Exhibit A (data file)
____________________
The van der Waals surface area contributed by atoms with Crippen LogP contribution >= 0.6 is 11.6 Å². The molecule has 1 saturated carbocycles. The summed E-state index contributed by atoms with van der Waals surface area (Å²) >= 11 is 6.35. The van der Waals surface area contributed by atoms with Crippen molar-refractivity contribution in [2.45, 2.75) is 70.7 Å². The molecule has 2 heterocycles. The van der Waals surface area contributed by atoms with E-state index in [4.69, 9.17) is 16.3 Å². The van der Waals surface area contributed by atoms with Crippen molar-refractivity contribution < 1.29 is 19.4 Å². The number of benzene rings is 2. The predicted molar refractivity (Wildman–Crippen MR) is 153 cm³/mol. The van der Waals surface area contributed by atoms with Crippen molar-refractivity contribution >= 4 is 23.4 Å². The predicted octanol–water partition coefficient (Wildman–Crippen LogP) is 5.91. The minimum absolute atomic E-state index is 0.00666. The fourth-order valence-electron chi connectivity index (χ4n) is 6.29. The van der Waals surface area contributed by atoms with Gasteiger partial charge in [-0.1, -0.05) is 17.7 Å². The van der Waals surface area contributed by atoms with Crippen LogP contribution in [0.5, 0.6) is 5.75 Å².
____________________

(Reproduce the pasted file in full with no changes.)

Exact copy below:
The van der Waals surface area contributed by atoms with Crippen LogP contribution >= 0.6 is 11.6 Å². The molecule has 1 saturated carbocycles. The summed E-state index contributed by atoms with van der Waals surface area (Å²) >= 11 is 6.35. The van der Waals surface area contributed by atoms with Crippen molar-refractivity contribution in [2.45, 2.75) is 70.7 Å². The molecule has 2 heterocycles. The van der Waals surface area contributed by atoms with E-state index in [4.69, 9.17) is 16.3 Å². The van der Waals surface area contributed by atoms with Crippen molar-refractivity contribution < 1.29 is 19.4 Å². The number of benzene rings is 2. The predicted molar refractivity (Wildman–Crippen MR) is 153 cm³/mol. The van der Waals surface area contributed by atoms with Crippen molar-refractivity contribution >= 4 is 23.4 Å². The predicted octanol–water partition coefficient (Wildman–Crippen LogP) is 5.91. The minimum absolute atomic E-state index is 0.00666. The fourth-order valence-electron chi connectivity index (χ4n) is 6.29. The van der Waals surface area contributed by atoms with Gasteiger partial charge in [-0.1, -0.05) is 17.7 Å². The van der Waals surface area contributed by atoms with Crippen LogP contribution in [0.5, 0.6) is 5.75 Å².